Best of Slow Journalism: A reconstruction of Westgate
On 21st September 2013, four men entered the Westgate Mall in Nairobi, Kenya, and opened fire. In the hours that followed, at least 67 people would be murdered by the gunmen who carried out their attack in the name of Somali militant group al-Shabab. “The shooting on the rooftop was deliberate,” writes Tristan McConnell. “Bullets were not sprayed. They were placed: bang… bang… bang. Then a pause. Then a voice: ‘In the name of Allah, the Most Gracious, the Most Merciful. We’ve come to kill you Christians and Kenyans for what you are doing in Somalia.'”
In this excellent piece for Foreign Policy, McConnell pieces together a detailed reconstruction of the Westgate siege. By interviewing survivors he brings to life the sheer horror of an attack that was “low-tech, low-cost, low-profile”, requiring no more than “four young men with a willingness to die, four assault rifles, and a handful of grenades”. McConnell describes how survivors played dead to stay alive, and how many of them were forced to watch others die just yards away.
McConnell asserts that initial reporting on the Westgate siege was “confused and contradictory”, relying too much on “false and misleading” statements by Kenyan authorities. In writing this new long-form account of the siege two years down the line, he delivers a scathing critique of the official response to the attack. According to McConnell, most of the 67 who died at Westgate Mall died in the first hour of the attack; an official operation by Kenyan security forces didn’t get underway until more than three hours later. By then, writes McConnell, it was too late: “Most of those who would escape had already escaped; most of those who would be wounded had already been struck; and most of those who would die were already dead.”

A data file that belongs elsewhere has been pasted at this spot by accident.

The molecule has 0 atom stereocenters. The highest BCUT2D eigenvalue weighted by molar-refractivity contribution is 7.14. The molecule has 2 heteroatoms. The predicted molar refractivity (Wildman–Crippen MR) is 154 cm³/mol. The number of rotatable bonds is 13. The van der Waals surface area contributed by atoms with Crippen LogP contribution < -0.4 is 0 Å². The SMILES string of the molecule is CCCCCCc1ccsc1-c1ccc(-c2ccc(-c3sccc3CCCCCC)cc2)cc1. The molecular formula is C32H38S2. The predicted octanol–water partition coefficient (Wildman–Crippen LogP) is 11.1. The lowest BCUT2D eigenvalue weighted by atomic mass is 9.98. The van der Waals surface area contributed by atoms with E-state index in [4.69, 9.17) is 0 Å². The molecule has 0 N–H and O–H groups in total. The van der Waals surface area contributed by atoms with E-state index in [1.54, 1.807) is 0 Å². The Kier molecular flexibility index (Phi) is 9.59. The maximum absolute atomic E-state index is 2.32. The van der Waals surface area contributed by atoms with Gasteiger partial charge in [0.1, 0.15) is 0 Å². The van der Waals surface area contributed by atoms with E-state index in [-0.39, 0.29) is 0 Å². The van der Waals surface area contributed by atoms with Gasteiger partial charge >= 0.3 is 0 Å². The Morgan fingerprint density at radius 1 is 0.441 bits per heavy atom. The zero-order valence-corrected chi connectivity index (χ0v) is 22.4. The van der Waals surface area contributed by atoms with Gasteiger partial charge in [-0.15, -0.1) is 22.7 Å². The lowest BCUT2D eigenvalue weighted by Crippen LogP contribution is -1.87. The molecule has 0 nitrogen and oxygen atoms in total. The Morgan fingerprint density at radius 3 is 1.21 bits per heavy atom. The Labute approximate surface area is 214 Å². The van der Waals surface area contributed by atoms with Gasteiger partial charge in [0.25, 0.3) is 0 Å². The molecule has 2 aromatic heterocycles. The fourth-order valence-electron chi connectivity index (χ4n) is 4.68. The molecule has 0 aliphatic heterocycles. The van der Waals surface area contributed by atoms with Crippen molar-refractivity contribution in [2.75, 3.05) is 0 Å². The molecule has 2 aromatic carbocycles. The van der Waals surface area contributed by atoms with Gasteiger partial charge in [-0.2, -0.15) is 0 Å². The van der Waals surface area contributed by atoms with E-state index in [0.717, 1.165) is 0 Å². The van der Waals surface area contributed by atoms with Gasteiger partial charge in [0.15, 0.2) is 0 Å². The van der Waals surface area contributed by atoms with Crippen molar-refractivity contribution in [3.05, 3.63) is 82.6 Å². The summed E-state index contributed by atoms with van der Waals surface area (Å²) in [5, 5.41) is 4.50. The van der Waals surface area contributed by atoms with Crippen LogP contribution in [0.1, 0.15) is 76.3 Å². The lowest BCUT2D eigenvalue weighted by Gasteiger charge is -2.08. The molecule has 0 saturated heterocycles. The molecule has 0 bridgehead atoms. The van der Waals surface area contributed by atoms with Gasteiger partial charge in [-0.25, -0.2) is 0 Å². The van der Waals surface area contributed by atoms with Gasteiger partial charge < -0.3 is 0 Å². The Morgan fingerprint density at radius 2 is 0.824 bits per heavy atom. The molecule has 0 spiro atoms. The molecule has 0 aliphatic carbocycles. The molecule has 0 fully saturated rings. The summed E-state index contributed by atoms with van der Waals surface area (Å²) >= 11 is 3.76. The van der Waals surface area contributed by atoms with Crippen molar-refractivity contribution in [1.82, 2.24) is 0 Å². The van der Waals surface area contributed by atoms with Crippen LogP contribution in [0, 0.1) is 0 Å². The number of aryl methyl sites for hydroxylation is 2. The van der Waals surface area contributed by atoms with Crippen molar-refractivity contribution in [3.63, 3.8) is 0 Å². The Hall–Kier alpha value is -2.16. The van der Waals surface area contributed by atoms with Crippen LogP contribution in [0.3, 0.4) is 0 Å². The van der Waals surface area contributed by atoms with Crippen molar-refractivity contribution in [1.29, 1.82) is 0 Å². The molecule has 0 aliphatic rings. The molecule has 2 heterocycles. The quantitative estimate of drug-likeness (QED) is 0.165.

‘Close Your Eyes and Pretend to be Dead’ is a heartbreaking but essential read which builds a strong case for the need for slow journalism. You can read McConnell’s piece here.
McConnell has contributed to Delayed Gratification in the past. His piece ‘Hell’s Kitchen’, on the Somali chef who launched a restaurant in war-torn Mogadishu, is available here.
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